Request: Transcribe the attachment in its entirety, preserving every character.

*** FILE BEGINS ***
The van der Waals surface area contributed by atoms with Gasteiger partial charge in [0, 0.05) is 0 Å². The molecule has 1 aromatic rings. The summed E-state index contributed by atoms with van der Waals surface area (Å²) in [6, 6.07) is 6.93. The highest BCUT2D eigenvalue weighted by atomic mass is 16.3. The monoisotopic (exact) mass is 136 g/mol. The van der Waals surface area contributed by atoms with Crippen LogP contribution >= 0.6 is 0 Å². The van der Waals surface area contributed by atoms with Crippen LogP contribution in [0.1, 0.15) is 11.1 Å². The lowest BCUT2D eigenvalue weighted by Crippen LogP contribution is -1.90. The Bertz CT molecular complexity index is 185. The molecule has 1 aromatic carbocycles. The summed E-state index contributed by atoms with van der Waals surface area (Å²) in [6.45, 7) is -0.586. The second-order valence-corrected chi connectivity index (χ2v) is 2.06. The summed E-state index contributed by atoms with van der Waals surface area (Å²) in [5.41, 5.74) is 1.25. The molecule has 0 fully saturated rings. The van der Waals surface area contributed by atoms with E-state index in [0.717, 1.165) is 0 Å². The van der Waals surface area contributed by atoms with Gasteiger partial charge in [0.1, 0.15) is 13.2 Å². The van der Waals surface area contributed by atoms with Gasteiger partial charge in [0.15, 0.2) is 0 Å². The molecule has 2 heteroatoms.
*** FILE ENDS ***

The van der Waals surface area contributed by atoms with Gasteiger partial charge in [0, 0.05) is 0 Å². The molecule has 1 aromatic rings. The summed E-state index contributed by atoms with van der Waals surface area (Å²) in [6, 6.07) is 6.93. The highest BCUT2D eigenvalue weighted by atomic mass is 16.3. The monoisotopic (exact) mass is 136 g/mol. The van der Waals surface area contributed by atoms with Crippen LogP contribution >= 0.6 is 0 Å². The van der Waals surface area contributed by atoms with Crippen LogP contribution in [0.1, 0.15) is 11.1 Å². The lowest BCUT2D eigenvalue weighted by Crippen LogP contribution is -1.90. The Bertz CT molecular complexity index is 185. The molecule has 1 aromatic carbocycles. The summed E-state index contributed by atoms with van der Waals surface area (Å²) in [6.45, 7) is -0.586. The second-order valence-corrected chi connectivity index (χ2v) is 2.06. The summed E-state index contributed by atoms with van der Waals surface area (Å²) in [5.41, 5.74) is 1.25. The molecule has 0 fully saturated rings. The van der Waals surface area contributed by atoms with E-state index in [0.717, 1.165) is 0 Å². The van der Waals surface area contributed by atoms with Gasteiger partial charge in [0.1, 0.15) is 13.2 Å². The van der Waals surface area contributed by atoms with Gasteiger partial charge in [0.15, 0.2) is 0 Å². The molecule has 2 heteroatoms.